The belief that it takes less skill to post-edit machine translation than it does to produce traditional human translation is a misconception that has circulated in the translation field since the advent of MT. This misconception is tied to several factors. Among those is the outdated perception that MT produces poor quality output that is too repetitive to be interesting for humans to review. Older rules-based or statistical models indeed perform better for content that corresponds to lower levels of the Interagency Language Roundtable (ILR) scale for translation performance. The ILR scale is comprised of 5 levels, with level 2 and below indicating limited or minimal performance, and level 3 and above indicating levels of professional performance. Traditionally, rules-based and statistical models have been best geared for texts that correspond to level 2 of the ILR scale, or straightforward texts like sets of instructions produced using controlled language that leaves little room for creative interpretation. ATA certification is a mid-career certification that demonstrates that a translator performs at (at least) a Level 3 of the ILR scale, and older MT models could not at all compete with professional humans for content characterized by the abstract language, implication, and nuance that requires a human mind to be parsed. However, machine translation technology has evolved at light speed, and even if MT cannot surpass the quality produced by human translators, the levels of fluency and correspondence it is possible to achieve using artificial intelligence and neural machine translation is remarkable. The linguistic challenges encountered in this work are interesting for those who enjoy studying the intersection of human and machine-produced languages too.

No matter the complexity of the content that a machine translation engine is designed to pre-translate, MT engines are far from replacing humans. According to the ATA Position Paper on Machine Translation, this is because “Computers can be very sophisticated in calculating the likelihood of a certain translation, but they understand neither the source nor the target text, and language has not yet been captured by a set of calculations.” While the results of MT are getting better all the time, when confirmation of any degree of accuracy or polishing is needed, a professional post editor is the one to do that job. According to ISO 17100 Translation Services – Requirements for translation services of the International Organization for Standardization (ISO), the professional competences of translators are: translation, linguistic and textual competence in the source and target language, research, information acquisition and processing, and cultural, technical, and domain competences (3.1.3). Professionalism is a competence added to the translator competences indicated in ISO 17100 for MT post editors according to ISO 18587 – Translation services – Post-editing of machine translation output – Requirements. That professionalism entails a knowledge of MT technology, common linguistic errors produced by MT, and Computer-Assisted Translation (CAT) tools, and the ability to carry out linguistic analysis, provide structured feedback to improve MT output over time, and interact with terminology management systems (“5 Competences and qualifications of post-editors” ISO 18587).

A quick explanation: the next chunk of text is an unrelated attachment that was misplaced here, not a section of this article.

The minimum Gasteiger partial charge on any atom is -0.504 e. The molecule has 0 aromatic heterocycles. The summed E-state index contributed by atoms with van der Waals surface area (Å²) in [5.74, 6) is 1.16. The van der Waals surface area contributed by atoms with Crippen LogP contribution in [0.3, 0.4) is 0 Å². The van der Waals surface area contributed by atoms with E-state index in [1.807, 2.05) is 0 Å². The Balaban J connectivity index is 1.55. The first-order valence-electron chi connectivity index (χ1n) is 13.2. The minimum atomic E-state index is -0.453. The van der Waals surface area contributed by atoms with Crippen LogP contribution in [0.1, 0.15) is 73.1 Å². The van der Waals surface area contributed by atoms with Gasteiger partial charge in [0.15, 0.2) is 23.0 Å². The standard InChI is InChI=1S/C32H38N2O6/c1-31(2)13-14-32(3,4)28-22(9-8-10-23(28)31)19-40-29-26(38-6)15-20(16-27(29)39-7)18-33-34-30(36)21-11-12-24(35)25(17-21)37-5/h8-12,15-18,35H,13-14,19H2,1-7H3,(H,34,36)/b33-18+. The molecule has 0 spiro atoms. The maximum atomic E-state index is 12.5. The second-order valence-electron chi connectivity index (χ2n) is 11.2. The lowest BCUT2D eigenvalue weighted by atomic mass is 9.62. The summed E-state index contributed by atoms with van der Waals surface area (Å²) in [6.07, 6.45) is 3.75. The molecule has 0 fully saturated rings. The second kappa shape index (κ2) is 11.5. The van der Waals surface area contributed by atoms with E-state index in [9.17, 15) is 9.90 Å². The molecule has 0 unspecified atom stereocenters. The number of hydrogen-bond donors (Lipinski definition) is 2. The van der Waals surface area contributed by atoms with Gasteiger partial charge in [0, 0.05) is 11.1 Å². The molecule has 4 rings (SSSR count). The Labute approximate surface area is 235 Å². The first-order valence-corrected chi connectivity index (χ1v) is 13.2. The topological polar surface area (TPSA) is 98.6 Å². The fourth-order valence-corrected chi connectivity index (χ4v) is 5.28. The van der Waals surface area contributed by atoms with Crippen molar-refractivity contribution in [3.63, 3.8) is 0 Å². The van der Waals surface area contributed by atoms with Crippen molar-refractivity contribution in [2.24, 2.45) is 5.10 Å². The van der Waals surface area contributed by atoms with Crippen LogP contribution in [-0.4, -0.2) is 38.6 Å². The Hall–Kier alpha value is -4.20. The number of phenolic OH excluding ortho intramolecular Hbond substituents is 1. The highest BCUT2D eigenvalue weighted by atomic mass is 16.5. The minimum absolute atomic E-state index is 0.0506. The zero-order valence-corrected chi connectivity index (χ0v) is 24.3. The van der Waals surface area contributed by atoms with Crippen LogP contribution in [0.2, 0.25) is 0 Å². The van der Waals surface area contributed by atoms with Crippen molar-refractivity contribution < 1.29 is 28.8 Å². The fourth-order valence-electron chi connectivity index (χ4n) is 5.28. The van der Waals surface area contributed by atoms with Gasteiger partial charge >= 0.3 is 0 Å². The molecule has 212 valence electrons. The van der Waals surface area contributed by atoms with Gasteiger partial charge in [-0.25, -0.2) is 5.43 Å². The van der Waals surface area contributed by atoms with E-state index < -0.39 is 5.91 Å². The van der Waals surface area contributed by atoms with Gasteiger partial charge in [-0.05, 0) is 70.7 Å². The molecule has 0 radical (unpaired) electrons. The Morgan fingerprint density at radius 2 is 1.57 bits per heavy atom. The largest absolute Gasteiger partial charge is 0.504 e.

To undertake the linguistic challenges that post editing of machine translation presents requires a thorough understanding of key post-editing concepts and how those concepts relate to post-editing specifications. To review, specifications outline the requirements of buyers and expectations of target users that change how localization services are produced. With regards to machine translation, the value proposition of the content being produced will determine whether light post-editing or full-post editing is needed, that is, whether what the TAUS MT Post-Editing Guidelines refers to as “good enough” or “human translation” quality is needed. If light-post editing is called for, such as in circumstances in which speed of delivery takes priority over fluency and stylistics, the post editor will intervene minimally in the raw MT output to make corrections to inaccurately rendered meaning, grammar and spelling errors, and culturally offensive content. If full-post editing is called for, greater checks for consistency in terminology, product names, and mechanical aspects of the text are also employed.

Within either light or full post-editing models, discipline is key, and in post-editing, discipline is demonstrated by using the least number of keystrokes to make only the necessary corrections. Experienced post-editors can quickly distinguish among segments that are good enough, segments that require minor edits, and segments that need to be started from scratch.  Localization managers use post-editing distance – or the measure of the change between raw MT output and post-edited content – to gauge the overall quality of the MT engine and the post editor’s work and to identify instances of over-editing and under-editing. According to Silvio Picinini of eBay, low edit distances can be an indicator of both quality and productivity, since if both the MT engine and the post editor have been well trained, that should result in lower edit distances. For those who are interested in working as post editors or in training post editors, Sharon O’Brien recommends the following curriculum in the 2002 paper “Teaching Post-editing: a proposal for course content”; “Introduction to Post-editing, Introduction to Machine Translation Technology, Introduction to Controlled Language Authoring, Advanced Terminology Management, Advanced Text Linguistics, [and]Basic Programming Skills” (103).